Each state must evaluate the costs and benefits of a transition to a competitive retail market based upon its own unique conditions, and establish plans based upon those conditions.
For Nebraska, expanded wholesale competition and changes in transmission networks may be accommodated by the current structure. Modification of the distribution systems may also take place to enhance efficiencies. However, to establish retail competition, the structure, principles, and operations of Nebraska's consumer-owned systems would have to be altered significantly to move from non-profit, cost-based delivery of services to a selective transactional market with market-based pricing. Economic benefits would need to be assured to justify a transition.
The report recognizes that the industry, technology, and markets will continue to evolve and that current low-cost conditions may change. Pressures to implement a transition could arise from other utilities in the region that Nebraska's electric systems are interconnected with through a regional power grid; changes in federal requirements; changes in regional markets; and the desire of some customer segments and competitive suppliers in Nebraska. The possibility of changing conditions requires that the state examine and address the transformation taking place. Proposed federal legislation would require all states to restructure their electric utilities and establish retail competition by a date certain, unless the state has developed its own plan through a public process.
Based on these recognitions, the draft report provides a planning framework for Nebraska centered on a "condition certain" approach to retail competition. This approach requires that specific preconditions in structure and the market be in place when, and if, a
transition to retail competition is to be made for Nebraska's electric industry. The planning framework also acknowledges the importance of local control and allows each individual electric system to choose whether or not to participate once the general conditions have been met.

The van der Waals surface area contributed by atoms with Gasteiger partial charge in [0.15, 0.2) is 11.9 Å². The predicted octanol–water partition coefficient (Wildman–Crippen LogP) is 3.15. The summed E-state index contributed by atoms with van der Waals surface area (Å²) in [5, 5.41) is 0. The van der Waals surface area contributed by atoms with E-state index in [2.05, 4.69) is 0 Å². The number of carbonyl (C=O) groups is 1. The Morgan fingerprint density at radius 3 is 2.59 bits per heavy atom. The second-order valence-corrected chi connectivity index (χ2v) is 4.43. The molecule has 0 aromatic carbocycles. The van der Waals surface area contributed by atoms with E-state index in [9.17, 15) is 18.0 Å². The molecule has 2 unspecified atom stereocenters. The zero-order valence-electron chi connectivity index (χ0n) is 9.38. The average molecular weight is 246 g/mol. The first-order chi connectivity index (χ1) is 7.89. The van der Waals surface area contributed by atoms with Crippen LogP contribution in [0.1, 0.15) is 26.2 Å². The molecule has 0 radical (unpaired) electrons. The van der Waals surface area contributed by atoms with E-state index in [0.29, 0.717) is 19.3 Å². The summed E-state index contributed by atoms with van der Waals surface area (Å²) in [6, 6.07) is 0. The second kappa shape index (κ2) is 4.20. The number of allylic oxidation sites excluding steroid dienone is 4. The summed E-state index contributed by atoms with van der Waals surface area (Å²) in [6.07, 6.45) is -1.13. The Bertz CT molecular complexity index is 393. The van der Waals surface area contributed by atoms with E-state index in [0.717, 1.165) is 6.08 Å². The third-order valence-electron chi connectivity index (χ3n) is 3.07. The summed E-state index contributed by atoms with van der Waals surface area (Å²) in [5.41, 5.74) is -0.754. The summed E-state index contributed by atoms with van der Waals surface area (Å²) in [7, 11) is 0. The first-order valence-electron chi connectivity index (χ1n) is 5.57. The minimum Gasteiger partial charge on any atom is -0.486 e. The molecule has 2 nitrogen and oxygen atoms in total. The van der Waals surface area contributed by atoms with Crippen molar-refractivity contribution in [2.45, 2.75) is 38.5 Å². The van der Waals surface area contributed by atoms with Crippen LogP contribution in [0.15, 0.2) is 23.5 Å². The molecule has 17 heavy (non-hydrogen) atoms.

Chapter One introduces background on electric industry competition and restructuring. It looks at the experience of deregulation of other industries such as natural gas, airlines and telecommunications in Nebraska. It reviews electric industry restructuring in other nations and proposals to restructure the industry in the U.S. The chapter notes that Nebraska has an opportunity to develop a plan to address competition and restructuring based on its own unique conditions.
This chapter reviews activity to establish wholesale and retail competition in other states. It looks at experience in states that have established retail markets and at preconditions for market and key issues being addressed by other states. The chapter also examines market transformation that is occurring with a focus on merger activity of significance to Nebraska. It concludes with a review of the pressures that may face Nebraska from neighboring states, regional agencies, and federal agencies.
Chapter Three addresses fundamental issues of retail competition, consumer choice and consumer protections specific to conditions in Nebraska. It examines wholesale supply pricing and other preconditions for retail competition. It outlines the interest of Nebraska consumers in "customer choice" and the regulatory structure and rules needed for consumer education and protection. It also offers the views and recommendations of the Advisory Group and the Task Force. In summary, the chapter outlines consumer-related elements that need to be in place if retail competition is to be established in the state.
This chapter introduces the three structural models utilized in this study to examine the possible scope of change and the relative benefits or impacts associated with introducing retail competition and undertaking restructure of Nebraska's electric industry. The three models are modified Current Structure, Limited Access, and Open Access. The chapter examines the distribution, transmission, and generation functions of each model and the key questions that arise from each model. It also outlines potential impacts related to each model. These are discussed in greater depth in later chapters.